Grants are financial supports awarded for funding a specific facility or activity. For your grant proposal to be approved it has to be well researched, analyzed and include sufficient time to realize the plan. Grant proposal writing indeed requires facts and tons of researching.You have to make sure that you come up with a cohesive and concise proposal that will convince the entire committee.
Grant Proposal Must Haves
A successful proposal is something that is carefully planned, well organized and concise. A proposal summary usually appears at the start of the proposal and gives an overview of the whole project. The summary should be brief and should have the major key points of the whole project. Be sure to include objective as well on the front page. This summarizes your goals and what you have to achieve at the end of the project.
It is also important that you include a brief history and introduction of your organization. You may include your goals, philosophy and brief biographies of board members.
Be sure to include a project method and design that is outlined clearly. Proposals should show how your organization will impact the society as a result of the funding. The Proposal budget should be very specific and must be in detail. There can be budget forms that you will have to follow depending on the Federal agency's request.
Whether you are looking for a small business grant or any other type of grant, these writing tips will surely come in handy for you.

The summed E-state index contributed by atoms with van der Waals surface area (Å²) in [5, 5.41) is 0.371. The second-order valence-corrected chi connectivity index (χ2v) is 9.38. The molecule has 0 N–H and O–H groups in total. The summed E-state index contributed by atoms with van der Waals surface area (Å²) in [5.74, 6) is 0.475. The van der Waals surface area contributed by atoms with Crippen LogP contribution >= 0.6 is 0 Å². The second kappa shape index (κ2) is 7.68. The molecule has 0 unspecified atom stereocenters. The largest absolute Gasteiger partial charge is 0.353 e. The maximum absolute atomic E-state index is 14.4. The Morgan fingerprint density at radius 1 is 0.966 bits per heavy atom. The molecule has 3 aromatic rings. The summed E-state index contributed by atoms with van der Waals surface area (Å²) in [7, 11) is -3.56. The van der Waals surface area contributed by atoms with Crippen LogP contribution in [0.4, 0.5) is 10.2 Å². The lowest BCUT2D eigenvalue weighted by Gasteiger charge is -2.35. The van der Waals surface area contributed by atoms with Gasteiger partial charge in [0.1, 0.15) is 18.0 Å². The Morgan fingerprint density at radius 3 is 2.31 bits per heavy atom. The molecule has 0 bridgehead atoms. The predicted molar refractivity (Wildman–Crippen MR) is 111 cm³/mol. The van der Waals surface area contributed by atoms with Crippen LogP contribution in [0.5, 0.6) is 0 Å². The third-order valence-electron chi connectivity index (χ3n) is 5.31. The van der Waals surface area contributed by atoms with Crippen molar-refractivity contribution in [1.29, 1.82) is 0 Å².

- Be sure to use a good font that can easily be read by the agency. Arial (11-12 pt) is usually recommended.
- Carefully read and study the instructions for writing a grant and strictly follow it.
- Start writing your proposal 3 to 4 months prior to submission. You may use the last month to polish everything and make small revisions. Never do it in haste.
- Provide figures and tables that are easily understood. You may include legends and short citations.
- Write a crystal clear hypothesis. Make sure that you point out specific aims.
- For every aim, you may allot a section in an experimental design that will talk about strategies and ideas that will test your hypothesis.
- Make sure that your work went through a good proofreading. Review your proposal over and over again. Check for typographical, spelling and grammatical errors. You may also spot factual errors as you read along. Have a family member, relative, colleague, or a professor of yours to read your proposal and get their opinions for improvement.
- When writing the narrative, answer the following questions: What does the organization want? What concerns are going to be addressed and why do you think it is vital that it gets addressed accordingly? Who will benefit the whole project and in how will it benefit the people? What are the specific objectives of the whole campaign and how is it implemented? How will the grant request relate to your organization's objectives?